Point Lookout: a free weekly publication of Chaco Canyon Consulting
Volume 16, Issue 2;   January 13, 2016: When Fixing It Doesn't Fix It: Part II

When Fixing It Doesn't Fix It: Part II

by

When complex systems misbehave, repairs can require deep thought, inspiration, and careful reasoning. Here are guidelines for a systematic approach to repairing complex systems.
A curious baby

A curious baby. According to Prof. Laura E. Schulz, associate professor of cognitive science in the Brain and Cognitive Sciences department at MIT, babies' approach to learning about the world has much in common with the scientific method. In some sense, we would do better at debugging complex systems if we took a more childlike approach. Photo (cc) Creative Commons Attribution 2.0 by Kenny Louie courtesy Wikimedia.

To repair complex systems, many resort to "random twiddling and part replacement" (RTAPR) when they're under time and resource constraints. Sadly, RTAPR doesn't work very well. For example, consider a system that has six commercial off-the-shelf components. Let's suppose that it isn't working right. We decide to replace Module 2, which produces no change — the system continues to misbehave. Some might conclude that this proves that Module 2 is OK, but that conclusion might be mistaken. Suppose that the problem lies in the firmware of Module 2, which controls how it operates on the data it receives from Module 1. Since both of our Module 2 boxes contained the same firmware, the system behavior didn't change when we made the swap. A conclusion that Module 2 was not involved in the fault would therefore be incorrect.

A more careful approach can work better than RTAPR. Here are some guidelines that form the basis of what is usually called the scientific method.

Perform no random experiments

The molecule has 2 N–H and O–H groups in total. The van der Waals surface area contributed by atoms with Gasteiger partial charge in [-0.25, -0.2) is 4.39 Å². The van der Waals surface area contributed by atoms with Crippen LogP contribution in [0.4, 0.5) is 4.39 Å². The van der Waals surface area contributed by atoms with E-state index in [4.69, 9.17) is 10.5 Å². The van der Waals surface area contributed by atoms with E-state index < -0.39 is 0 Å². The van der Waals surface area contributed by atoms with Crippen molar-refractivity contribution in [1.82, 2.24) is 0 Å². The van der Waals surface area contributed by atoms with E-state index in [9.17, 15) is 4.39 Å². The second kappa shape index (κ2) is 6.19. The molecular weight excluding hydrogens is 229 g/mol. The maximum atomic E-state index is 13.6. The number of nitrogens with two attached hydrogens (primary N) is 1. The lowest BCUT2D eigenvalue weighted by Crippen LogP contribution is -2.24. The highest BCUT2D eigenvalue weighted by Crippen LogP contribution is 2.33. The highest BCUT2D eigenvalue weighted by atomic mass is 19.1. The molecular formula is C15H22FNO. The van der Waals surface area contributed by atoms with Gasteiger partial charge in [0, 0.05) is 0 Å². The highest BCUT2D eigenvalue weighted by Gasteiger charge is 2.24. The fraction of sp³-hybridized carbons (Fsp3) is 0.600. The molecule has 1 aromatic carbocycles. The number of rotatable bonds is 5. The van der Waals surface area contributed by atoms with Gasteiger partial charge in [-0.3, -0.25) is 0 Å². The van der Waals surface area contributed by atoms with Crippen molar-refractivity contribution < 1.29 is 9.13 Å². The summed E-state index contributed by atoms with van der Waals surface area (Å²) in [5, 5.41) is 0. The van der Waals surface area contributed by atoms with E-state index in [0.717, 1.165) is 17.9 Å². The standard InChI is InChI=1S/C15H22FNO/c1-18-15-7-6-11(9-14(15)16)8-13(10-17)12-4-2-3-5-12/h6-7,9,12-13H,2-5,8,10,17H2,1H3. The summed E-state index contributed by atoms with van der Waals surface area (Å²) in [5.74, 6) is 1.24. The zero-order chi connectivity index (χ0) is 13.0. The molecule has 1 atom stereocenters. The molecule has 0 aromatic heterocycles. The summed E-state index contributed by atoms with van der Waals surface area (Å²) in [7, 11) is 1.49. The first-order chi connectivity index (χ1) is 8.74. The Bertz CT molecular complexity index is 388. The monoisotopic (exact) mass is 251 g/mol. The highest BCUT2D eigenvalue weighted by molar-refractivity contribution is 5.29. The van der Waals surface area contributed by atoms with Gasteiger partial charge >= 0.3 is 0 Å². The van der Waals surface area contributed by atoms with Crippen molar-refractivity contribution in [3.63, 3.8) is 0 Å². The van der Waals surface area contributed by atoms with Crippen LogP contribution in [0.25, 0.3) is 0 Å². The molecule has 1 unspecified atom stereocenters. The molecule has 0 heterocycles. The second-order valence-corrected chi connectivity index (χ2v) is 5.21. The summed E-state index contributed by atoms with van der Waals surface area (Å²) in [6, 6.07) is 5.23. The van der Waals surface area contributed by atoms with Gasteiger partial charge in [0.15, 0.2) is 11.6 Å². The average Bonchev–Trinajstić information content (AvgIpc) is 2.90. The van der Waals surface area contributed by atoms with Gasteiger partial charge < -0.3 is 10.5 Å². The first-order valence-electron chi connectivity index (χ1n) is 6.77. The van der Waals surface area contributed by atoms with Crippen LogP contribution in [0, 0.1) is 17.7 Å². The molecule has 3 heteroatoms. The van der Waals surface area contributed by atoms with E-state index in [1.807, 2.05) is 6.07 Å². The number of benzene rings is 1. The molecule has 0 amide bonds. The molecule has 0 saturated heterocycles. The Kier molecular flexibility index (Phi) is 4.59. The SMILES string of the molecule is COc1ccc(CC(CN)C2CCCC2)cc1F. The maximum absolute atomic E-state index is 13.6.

Random experiments, especially those involving system configuration changes, are unlikely to produce new knowledge. The more complicated the system, the less productive are random experiments.
Keep excellent records
Record the Random experiments, especially if
they involve system configuration
changes, are unlikely to
produce new knowledge
details of all experiments and results. Typically, you won't refer to these notes until you're completely stumped, but that happens with alarming frequency for complex systems. So write the notes so as to make them clear in that kind of desperate situation.
Try to replicate unwanted behavior
(a) If the unwanted behavior is reliably repeatable, observe the results of making a minimal change to the system. Any change in behavior can be revealing. (b) If the unwanted behavior isn't repeatable, try to find a system configuration that makes it repeatable, and then go to (a). In all such experiments, controlling the system's containing environment is essential.
Base all attempts on hypotheses
Because the input configuration for a complicated system is also complicated, proving that complicated systems work for all required inputs is difficult. Hypotheses about why the system isn't working are equally difficult to prove. Hypotheses can more readily be disproven than proven.
Therefore, have a testable hypothesis in mind whenever you change the system configuration. Testable hypotheses are of this form (for example): "The fault might be A. If experiment B produces behavior C, then the fault cannot be A." Repeating this process gradually eliminates possibilities until only the truth remains.
Fail forward
Devise hypotheses and experiments that cause your investigation to "fail forward." That is, favor experiments that produce useful knowledge whatever the outcome of the experiment. If you make a change and the system starts working, that should help explain what was wrong. And if that same change causes some other result, that, too, should be enlightening information.

Adhering to these guidelines can be difficult, especially under pressure. If deviation is required, make note of it, and note how deviations affect your conclusions. First in this series  Go to top Top  Next issue: Virtual Clutter: Part I  Next Issue

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